'A very sad situation': Psychiatrist who treated victim of police shooting testifies at fatality inquiry

Police say the suspect was declared dead at the scene in Bridgeland, an inner-city neighbourhood in northeast Calgary. ( Evelyne Asselin/CBC - image credit)
Police say the suspect was declared dead at the scene in Bridgeland, an inner-city neighbourhood in northeast Calgary. ( Evelyne Asselin/CBC - image credit)

A Calgary man who was killed after he attacked undercover police officer was likely experiencing "extreme agitation" associated with drug withdraw, according to the testimony of a psychiatrist.

Const. Ray Davies killed Yacin Osman on April 9, 2018, after Osman attacked with a knife, not knowing his victim was an undercover police officer.

A fatality inquiry is underway before Justice Indra Maharaj, who is tasked with coming up with recommendations in hopes of preventing similar deaths.

The hearing is being conducted by inquiry counsel Christine Nugent with Calgary Police Service lawyer Annie Alport and Maharaj also asking questions of witnesses.

'A very sad situation'

On the night he was killed, Osman, who suffered from drug addiction, was high on methamphetamine, according to testimony on Tuesday from a toxicologist.

That night, the 27-year-old left his home in search of drugs but had no money. His roommates and girlfriend later told investigators he was known to steal to get money for drugs.

On Wednesday, Day 2 of the fatality inquiry, the judge heard from Dr. Bernard Sowa, a retired psychiatrist who worked with the Alex's Pathways Program.

Sowa last saw Osman in mid-February, about two months before he died.

Sowa said Osman was in a good mood, thinking clearly and was considering going to rehab for his addiction issues.

Sowa said Osman had "been using for years" and called his patient's death "a very sad situation."

The attack

On Tuesday, Davies testified he was working undercover in Bridgeland on the night of the shooting and had taken a 15-minute break in a nearby abandoned school parking lot to relieve himself and use his phone.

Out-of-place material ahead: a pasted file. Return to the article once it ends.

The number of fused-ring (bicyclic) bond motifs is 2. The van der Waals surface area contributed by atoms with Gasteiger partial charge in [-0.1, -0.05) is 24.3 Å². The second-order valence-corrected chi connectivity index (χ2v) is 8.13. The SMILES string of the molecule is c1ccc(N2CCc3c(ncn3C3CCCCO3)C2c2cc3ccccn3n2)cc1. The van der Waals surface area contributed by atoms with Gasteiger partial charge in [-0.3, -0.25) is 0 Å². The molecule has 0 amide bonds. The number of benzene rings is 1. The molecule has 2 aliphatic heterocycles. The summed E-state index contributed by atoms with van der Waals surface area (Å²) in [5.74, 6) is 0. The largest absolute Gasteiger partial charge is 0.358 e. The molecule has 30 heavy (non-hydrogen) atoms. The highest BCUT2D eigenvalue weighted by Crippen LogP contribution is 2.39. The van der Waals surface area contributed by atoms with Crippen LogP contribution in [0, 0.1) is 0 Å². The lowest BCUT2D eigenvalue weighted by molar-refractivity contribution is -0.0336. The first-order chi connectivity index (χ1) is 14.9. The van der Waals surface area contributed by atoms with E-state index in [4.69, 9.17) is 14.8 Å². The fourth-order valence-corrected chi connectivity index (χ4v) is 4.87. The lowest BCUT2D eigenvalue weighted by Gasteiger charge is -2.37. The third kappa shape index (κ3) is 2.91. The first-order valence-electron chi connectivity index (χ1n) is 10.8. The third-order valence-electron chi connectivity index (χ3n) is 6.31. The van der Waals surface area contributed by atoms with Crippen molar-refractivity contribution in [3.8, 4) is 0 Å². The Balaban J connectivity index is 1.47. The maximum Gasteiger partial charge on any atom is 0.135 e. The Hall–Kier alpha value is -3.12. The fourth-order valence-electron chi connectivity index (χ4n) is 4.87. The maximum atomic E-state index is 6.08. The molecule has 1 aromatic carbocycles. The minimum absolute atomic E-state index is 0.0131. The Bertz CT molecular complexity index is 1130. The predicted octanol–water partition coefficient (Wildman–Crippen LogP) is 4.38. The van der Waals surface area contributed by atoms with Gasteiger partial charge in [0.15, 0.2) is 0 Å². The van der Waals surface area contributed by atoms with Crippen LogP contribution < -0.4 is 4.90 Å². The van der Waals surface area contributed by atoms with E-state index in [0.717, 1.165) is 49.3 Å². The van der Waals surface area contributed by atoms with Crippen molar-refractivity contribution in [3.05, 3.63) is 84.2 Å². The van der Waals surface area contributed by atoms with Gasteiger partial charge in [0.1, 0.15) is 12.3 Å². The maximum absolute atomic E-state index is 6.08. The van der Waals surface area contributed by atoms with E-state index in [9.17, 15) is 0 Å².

While there, he said Osman opened the door to his unmarked car and attacked the officer with a knife, demanding money.

Davies said he managed to get out of his car and pulled his gun from his right hip.

Osman was swinging the knife at the officer's face and neck and was "inches" away, according to testimony from Davies.

The officer testified he punched Osman twice in the hope he could avoid using his firearm.

'Drug seeking' 

But when the punches didn't seem to have an effect, Davies shot Osman, who dropped to the ground and died where he landed.

When presented with the known facts of the case, Sowa said Osman was "drug seeking" and likely in a state of withdrawal.

The psychiatrist said Osman likely would have experienced "emotional blindness" as well as "extreme agitation," paranoia and hyperarousal.

Justice Maharaj asked the doctor if he had any recommendations for how to prevent similar situations in the future.

"The core of it is how to control drug abuse," said Sowa. "That's an issue that I know is confronting the whole of society."

Sowa said sometimes he feels hopeless when working with the heavily addicted population.

"It's very painful seeing these young people coming in all the time when you know the end of the road is not going to be a happy one."